The gardens designed by Bernadette Balics are testament to many such worthwhile results. Where once there were default lawns, now there are creative gardens for living. Gardens that just might inspire you on your life-beyond-lawn journey. Photo: Bernadette Balics.

Born and raised in the Davis area, Bernadette has loved and studied plants since early childhood under the influence of two plant-loving parents. Her father was Hungarian-born and her mother Dutch. “I don’t remember a time without plants. House plants, vegetables, fruits and flowers. And the tree my parents planted in the back yard when I was born. I liked climbing the trees; picking honeysuckle flowers and sucking the nectar; taking the caps off of California poppy flowers; playing with seeds, seed pods and flowers of silk trees in the back yard, and gently cleaning the leaves of houseplants with some special formula. What is a home without a plant?” asks Bernadette rhetorically. Photos: Shown here, a small, irregularly-shaped urban backyard dominated by a large fig tree and bounded by a public walking/biking trail, had un-loved lawn sheet-mulched and turned into a circular edible garden. It is now full of bounty and beauty. Wanting a little of the look and feel underfoot of lawn, Bernadette left a slice of green “lawn” at the circular garden’s edge, and while it was once an assortment of grasses, it is now the soft, green, low-water, low-mow bunch grass Festuca rubra. LOWER PHOTO COURTESY OF BERNADETTE BALICS.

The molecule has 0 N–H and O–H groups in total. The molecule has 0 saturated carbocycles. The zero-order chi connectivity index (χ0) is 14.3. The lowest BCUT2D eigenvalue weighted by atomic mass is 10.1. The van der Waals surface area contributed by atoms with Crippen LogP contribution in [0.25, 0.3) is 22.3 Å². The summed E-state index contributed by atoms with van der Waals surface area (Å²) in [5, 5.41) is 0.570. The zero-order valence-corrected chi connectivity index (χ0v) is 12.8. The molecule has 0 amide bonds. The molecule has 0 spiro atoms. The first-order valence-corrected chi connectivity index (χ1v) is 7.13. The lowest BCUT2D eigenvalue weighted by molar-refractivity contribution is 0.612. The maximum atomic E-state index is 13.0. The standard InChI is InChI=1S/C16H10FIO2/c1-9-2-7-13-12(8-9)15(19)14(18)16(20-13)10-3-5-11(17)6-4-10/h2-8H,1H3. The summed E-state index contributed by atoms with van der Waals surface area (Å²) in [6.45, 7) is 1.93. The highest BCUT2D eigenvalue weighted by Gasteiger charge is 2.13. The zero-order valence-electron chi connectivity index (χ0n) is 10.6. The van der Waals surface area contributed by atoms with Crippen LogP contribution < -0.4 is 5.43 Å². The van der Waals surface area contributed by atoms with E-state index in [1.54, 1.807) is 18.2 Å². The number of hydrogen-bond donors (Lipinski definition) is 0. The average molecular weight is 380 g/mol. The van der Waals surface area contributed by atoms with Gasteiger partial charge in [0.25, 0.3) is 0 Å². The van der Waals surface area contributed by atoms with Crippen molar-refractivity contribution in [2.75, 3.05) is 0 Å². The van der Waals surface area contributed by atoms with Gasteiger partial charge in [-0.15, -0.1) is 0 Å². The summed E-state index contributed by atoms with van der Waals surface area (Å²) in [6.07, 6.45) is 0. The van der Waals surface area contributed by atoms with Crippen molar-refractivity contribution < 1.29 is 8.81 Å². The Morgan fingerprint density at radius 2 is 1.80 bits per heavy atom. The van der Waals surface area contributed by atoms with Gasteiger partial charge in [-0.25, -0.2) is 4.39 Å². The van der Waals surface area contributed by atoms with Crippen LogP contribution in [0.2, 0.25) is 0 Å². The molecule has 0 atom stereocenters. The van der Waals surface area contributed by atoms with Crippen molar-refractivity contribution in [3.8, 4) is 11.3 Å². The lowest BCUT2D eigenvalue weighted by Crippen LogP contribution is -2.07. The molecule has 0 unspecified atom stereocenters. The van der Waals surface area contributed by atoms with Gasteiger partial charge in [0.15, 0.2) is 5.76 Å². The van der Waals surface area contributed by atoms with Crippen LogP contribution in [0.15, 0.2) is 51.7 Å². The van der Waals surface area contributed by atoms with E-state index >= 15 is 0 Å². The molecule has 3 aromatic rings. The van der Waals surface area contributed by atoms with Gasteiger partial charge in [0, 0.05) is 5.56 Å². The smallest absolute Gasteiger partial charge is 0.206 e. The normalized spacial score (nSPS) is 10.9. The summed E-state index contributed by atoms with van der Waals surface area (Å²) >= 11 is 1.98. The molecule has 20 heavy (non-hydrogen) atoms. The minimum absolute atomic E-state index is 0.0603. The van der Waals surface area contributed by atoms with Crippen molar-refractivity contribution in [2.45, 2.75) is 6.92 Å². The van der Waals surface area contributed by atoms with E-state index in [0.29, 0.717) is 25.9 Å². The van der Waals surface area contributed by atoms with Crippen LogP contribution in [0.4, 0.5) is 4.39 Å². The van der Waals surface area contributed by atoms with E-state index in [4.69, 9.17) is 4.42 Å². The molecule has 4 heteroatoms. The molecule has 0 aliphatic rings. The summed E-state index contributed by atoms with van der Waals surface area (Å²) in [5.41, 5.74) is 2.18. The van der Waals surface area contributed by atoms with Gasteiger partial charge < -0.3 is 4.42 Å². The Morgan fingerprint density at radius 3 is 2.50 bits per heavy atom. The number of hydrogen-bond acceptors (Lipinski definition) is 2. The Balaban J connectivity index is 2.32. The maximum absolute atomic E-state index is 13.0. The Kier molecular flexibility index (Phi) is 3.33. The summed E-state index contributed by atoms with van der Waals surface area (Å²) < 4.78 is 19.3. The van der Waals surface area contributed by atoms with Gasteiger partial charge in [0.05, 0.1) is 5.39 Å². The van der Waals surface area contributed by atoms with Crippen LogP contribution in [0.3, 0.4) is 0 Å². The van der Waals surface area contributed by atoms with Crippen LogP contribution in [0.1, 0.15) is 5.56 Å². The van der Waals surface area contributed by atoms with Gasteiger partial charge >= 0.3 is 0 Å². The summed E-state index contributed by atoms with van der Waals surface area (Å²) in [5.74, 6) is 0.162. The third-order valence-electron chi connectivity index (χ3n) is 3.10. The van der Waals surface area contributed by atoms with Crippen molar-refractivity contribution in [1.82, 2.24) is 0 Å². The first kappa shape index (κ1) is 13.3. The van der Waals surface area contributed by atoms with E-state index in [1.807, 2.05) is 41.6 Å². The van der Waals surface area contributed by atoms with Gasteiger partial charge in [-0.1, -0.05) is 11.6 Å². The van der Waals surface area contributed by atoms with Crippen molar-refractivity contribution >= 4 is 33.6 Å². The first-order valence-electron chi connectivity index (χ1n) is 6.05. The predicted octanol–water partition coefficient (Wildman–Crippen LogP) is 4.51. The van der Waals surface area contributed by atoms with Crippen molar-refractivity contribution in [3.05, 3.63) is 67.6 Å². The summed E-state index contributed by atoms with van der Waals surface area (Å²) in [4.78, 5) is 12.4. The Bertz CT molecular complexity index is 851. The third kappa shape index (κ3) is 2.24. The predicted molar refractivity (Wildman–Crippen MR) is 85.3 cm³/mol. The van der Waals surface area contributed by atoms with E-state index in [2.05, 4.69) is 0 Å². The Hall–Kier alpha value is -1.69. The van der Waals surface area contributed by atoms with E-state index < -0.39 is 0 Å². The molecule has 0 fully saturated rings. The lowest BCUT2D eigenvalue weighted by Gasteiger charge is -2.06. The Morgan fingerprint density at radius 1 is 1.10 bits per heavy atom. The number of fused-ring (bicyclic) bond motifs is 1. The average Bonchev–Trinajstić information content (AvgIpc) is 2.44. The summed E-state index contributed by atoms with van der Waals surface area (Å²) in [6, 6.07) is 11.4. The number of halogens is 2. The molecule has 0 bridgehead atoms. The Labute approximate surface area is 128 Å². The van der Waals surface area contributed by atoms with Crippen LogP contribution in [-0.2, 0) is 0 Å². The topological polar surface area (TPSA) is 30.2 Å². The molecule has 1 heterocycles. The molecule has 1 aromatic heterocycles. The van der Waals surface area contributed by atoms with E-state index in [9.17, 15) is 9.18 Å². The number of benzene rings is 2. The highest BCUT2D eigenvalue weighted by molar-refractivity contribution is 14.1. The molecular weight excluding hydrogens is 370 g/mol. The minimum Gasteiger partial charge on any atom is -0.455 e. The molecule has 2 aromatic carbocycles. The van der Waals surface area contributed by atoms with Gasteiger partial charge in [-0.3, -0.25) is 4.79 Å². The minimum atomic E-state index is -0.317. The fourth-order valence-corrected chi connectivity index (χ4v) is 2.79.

Exploring the nature of life, homes and plants, Bernadette joined the Peace Corps and served in Evodoula, Cameroon, Central Africa from 1988 to 1990, after which she went to the Netherlands for graduate school and received her MS in Ecological Agriculture. Having grown up in the summer-bone-dry-scorching-hot, winter-wet climate of the Sacramento Valley, lived without running water for two years while in Cameroon, as well as lived for a time in both France and Brazil, Bernadette’s choice of the word ‘ecological’ as part of the name of the business she founded in 2002, is not just catchy. Her work is highly attuned to how much of the rest of the world lives, and to the need for water efficiency and sustainability in any landscape. “I learned a lot about my approach to landscaping during my graduate studies in ecological agriculture, the way of looking at the existing land as a system, and attempting to create a closed loop (in which inputs are produced on site and outputs all stay on site). Plus, the idea that soil is the basis for all plant life – healthy soil, healthy plants,” she explains. Photo: Here a long narrow expanse of thirsty un-used lawn was reborn as a colorful, lively, inviting and yet very peaceful prairie-style garden that took advantage of existing mature trees and borrowed expansive views from flanking agricultural fields. LOWER PHOTO COURTESY OF BERNADETTE BALICS.